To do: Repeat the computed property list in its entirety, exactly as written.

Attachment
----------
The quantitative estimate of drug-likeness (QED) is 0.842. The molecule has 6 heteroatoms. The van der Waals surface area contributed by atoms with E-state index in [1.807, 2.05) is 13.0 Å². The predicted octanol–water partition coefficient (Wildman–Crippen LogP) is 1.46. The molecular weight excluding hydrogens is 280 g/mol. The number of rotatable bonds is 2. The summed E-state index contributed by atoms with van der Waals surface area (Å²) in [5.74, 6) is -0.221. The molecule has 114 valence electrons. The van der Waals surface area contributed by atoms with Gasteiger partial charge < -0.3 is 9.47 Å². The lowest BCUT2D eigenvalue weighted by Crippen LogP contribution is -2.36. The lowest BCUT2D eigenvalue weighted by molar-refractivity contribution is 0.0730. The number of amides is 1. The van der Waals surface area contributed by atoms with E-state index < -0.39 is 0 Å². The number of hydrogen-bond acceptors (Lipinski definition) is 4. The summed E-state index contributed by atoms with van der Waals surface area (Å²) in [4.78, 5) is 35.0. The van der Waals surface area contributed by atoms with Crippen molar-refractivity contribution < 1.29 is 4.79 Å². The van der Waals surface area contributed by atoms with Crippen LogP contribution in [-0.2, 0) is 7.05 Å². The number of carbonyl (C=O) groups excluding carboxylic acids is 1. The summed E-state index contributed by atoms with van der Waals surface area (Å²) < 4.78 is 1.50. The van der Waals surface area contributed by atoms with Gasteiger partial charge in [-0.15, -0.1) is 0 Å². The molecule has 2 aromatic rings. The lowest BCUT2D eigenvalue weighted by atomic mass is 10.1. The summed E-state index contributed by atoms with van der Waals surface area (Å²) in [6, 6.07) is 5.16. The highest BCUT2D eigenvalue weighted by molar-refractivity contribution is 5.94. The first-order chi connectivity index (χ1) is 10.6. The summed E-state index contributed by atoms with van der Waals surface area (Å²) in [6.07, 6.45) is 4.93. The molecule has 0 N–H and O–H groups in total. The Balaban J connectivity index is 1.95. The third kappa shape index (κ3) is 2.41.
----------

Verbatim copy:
The quantitative estimate of drug-likeness (QED) is 0.842. The molecule has 6 heteroatoms. The van der Waals surface area contributed by atoms with E-state index in [1.807, 2.05) is 13.0 Å². The predicted octanol–water partition coefficient (Wildman–Crippen LogP) is 1.46. The molecular weight excluding hydrogens is 280 g/mol. The number of rotatable bonds is 2. The summed E-state index contributed by atoms with van der Waals surface area (Å²) in [5.74, 6) is -0.221. The molecule has 114 valence electrons. The van der Waals surface area contributed by atoms with Gasteiger partial charge < -0.3 is 9.47 Å². The lowest BCUT2D eigenvalue weighted by Crippen LogP contribution is -2.36. The lowest BCUT2D eigenvalue weighted by molar-refractivity contribution is 0.0730. The number of amides is 1. The van der Waals surface area contributed by atoms with E-state index < -0.39 is 0 Å². The number of hydrogen-bond acceptors (Lipinski definition) is 4. The summed E-state index contributed by atoms with van der Waals surface area (Å²) in [4.78, 5) is 35.0. The van der Waals surface area contributed by atoms with Crippen molar-refractivity contribution < 1.29 is 4.79 Å². The van der Waals surface area contributed by atoms with Crippen LogP contribution in [-0.2, 0) is 7.05 Å². The number of carbonyl (C=O) groups excluding carboxylic acids is 1. The summed E-state index contributed by atoms with van der Waals surface area (Å²) < 4.78 is 1.50. The van der Waals surface area contributed by atoms with Gasteiger partial charge in [-0.15, -0.1) is 0 Å². The molecule has 2 aromatic rings. The lowest BCUT2D eigenvalue weighted by atomic mass is 10.1. The summed E-state index contributed by atoms with van der Waals surface area (Å²) in [6, 6.07) is 5.16. The highest BCUT2D eigenvalue weighted by molar-refractivity contribution is 5.94. The first-order chi connectivity index (χ1) is 10.6. The summed E-state index contributed by atoms with van der Waals surface area (Å²) in [6.07, 6.45) is 4.93. The molecule has 0 N–H and O–H groups in total. The Balaban J connectivity index is 1.95. The third kappa shape index (κ3) is 2.41.